Don't Set It and Forget It: 3 Steps to More Effective Budget
Don’t Set It and Forget It: 3 Steps to a More Effective Budget
A comment I received in direct messages recently reminded me just how scary finances can be for a lot of people. This particular message said that it’s just too much of a commitment to develop and create a budget. In fact, this person went so far as to say, “Why can’t I just continue to live in financial ignorance?” I think a lot of people feel this same way! Many people would rather not know how much they’re spending every month because it’s easier than knowing.
Instead of thinking of a budget as a chore, think of it as an investment in yourself and your future. If I did not have a budget, I would not be able to grow my business to where I want it to be, because I would not know how much money I have, how much money I've been spending, and how much money I've been saving. If I did not track my spending, my savings, and my income, it would put me at a really bad spot by the end of 2019, and that is not where I want to be!
These are the steps to follow when creating a budget. Remember, a budget is not a set-it-and-forget-it thing. You have to keep checking in and making adjustments if necessary as you go along.
Step 1: Define Your Goal
If you have some really big goals in 2019 that you want to accomplish you're going to need a budget. So, let's talk goals. What’s a really big financial goal that you have for the year 2019? Is it to pay off debt? is it to get out of a car loan payment that you have? Define your goal before you begin your budget. That way you have a reason for spending time and energy looking at your financial numbers.
Make sure you create financial goals that are S.M.A.R.T! Your goal should be specific, measurable, achievable, relevant, and time-bound.
Specific: Make sure to be as specific as possible. Include the who, what, where, when, why, and how in this step. Write this down and post it somewhere you will see it every day.
Measurable: Create guideposts for yourself along the way to measure your progress. Make sure to celebrate reaching each guidepost as a win! If your long-term goal is saving $25,000 for a house. Celebrate each $5,000 saved, this will be more encouraging for you to continue reaching that long-term goal.
Achievable: Be as realistic as possible when creating your financial goals. You want to set yourself up for success, not failure.
Relevant: Keep these financial goals as relevant as possible. For example, if you want to buy a house in the future, make sure your goal today is to start trimming your expenses and putting more towards your savings account. You don't want to jump right into having a high and lofty goal of saving $25,000 right away, that will be especially hard to do and potentially less motivating in the present tense.
Time-bound: Try to think more in terms of over the next six months, this will help the psychology of your goals being reachable.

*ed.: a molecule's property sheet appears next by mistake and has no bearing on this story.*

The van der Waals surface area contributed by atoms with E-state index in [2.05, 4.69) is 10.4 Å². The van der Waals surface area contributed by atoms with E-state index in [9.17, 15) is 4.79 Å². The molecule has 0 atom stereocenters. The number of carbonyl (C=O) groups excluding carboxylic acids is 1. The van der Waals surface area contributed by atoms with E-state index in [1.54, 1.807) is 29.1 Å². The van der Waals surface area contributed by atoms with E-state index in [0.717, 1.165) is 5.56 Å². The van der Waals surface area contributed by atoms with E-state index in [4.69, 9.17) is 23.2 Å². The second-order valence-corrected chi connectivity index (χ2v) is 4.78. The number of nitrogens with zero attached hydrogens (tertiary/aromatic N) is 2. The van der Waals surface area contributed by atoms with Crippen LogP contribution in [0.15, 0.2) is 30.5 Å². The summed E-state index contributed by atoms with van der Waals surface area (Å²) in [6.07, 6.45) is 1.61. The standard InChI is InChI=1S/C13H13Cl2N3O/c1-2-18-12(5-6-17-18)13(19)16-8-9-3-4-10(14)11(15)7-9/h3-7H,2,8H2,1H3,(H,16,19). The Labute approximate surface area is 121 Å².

Step 2: Create Categories & Assign Numbers
In very simple terms, creating a budget means that you choose the spending categories that you use every month. For example, electricity, internet, groceries, etc. Then you assign numbers to those categories based on how much you expect to spend in each category. You can look back on previous months to get an idea of your total monthly spend for each category. This is your budget! This is your road-map to reaching your goal and the only way to make it work is to spend within the limits that you set for each category.
You can create this budget in an excel spreadsheet or click here to check out my resources page that includes recommendations for what to use when creating a budget.
Step 3: Maintain, Maintain, Maintain!
When it comes down to creating a budget, I notice that many people forget about budget maintenance. This is the most important part because a budget is not a set-it-and-forget-it tool. It will not simmer or marinate for hours on end. YOU have to be the one to maintain and consistently check in on your habits. You are the one responsible to change your mindset, in order to stick to a budget.
Since creating my goals for 2019, each little decision I make leading up to these goals is going to affect it, and I want to keep as much money in my possession so that it is readily available and can be spent directly on making these dreams and goals a reality.
One very tangible way I have reduced my spending is to minimize my Starbucks spending. When you have really big life and financial goals, every trip to Starbucks for $5 is going to go against those goals. I usually give myself a budget of $25 for Starbucks each month, but I have zeroed out that budget line for a couple of reasons: 1) My goals for this year mean that any extra expenses that are not related to my needs are getting axed, and 2) I have stretched out the money that I have accumulated on my Starbucks card and Starbucks gift cards.
I want to encourage and challenge you to do the same! Start small like I did by cutting out one small thing from your budget. See if you can make it the whole month! If you have some really big goals that you want to reach in 2019, and it is contingent on your personal finances, make sure you do everything you can to change your habits daily.